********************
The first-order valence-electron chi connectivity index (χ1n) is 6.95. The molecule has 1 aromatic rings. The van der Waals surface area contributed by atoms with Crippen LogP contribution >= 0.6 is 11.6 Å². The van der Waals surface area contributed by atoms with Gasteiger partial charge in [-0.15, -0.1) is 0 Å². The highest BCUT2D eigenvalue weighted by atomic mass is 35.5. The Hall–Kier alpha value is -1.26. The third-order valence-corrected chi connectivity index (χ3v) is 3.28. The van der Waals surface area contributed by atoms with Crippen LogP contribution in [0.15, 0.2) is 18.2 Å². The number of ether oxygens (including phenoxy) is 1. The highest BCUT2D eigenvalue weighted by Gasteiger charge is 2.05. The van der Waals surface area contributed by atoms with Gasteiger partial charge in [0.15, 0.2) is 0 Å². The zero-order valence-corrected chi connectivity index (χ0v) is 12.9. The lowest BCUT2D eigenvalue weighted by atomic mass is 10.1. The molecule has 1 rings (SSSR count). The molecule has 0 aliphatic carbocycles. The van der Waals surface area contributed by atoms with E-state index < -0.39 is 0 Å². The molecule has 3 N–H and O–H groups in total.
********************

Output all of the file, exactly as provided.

The first-order valence-electron chi connectivity index (χ1n) is 6.95. The molecule has 1 aromatic rings. The van der Waals surface area contributed by atoms with Crippen LogP contribution >= 0.6 is 11.6 Å². The van der Waals surface area contributed by atoms with Gasteiger partial charge in [-0.15, -0.1) is 0 Å². The highest BCUT2D eigenvalue weighted by atomic mass is 35.5. The Hall–Kier alpha value is -1.26. The third-order valence-corrected chi connectivity index (χ3v) is 3.28. The van der Waals surface area contributed by atoms with Crippen LogP contribution in [0.15, 0.2) is 18.2 Å². The number of ether oxygens (including phenoxy) is 1. The highest BCUT2D eigenvalue weighted by Gasteiger charge is 2.05. The van der Waals surface area contributed by atoms with Gasteiger partial charge in [0.15, 0.2) is 0 Å². The zero-order valence-corrected chi connectivity index (χ0v) is 12.9. The lowest BCUT2D eigenvalue weighted by atomic mass is 10.1. The molecule has 1 rings (SSSR count). The molecule has 0 aliphatic carbocycles. The van der Waals surface area contributed by atoms with E-state index < -0.39 is 0 Å². The molecule has 3 N–H and O–H groups in total.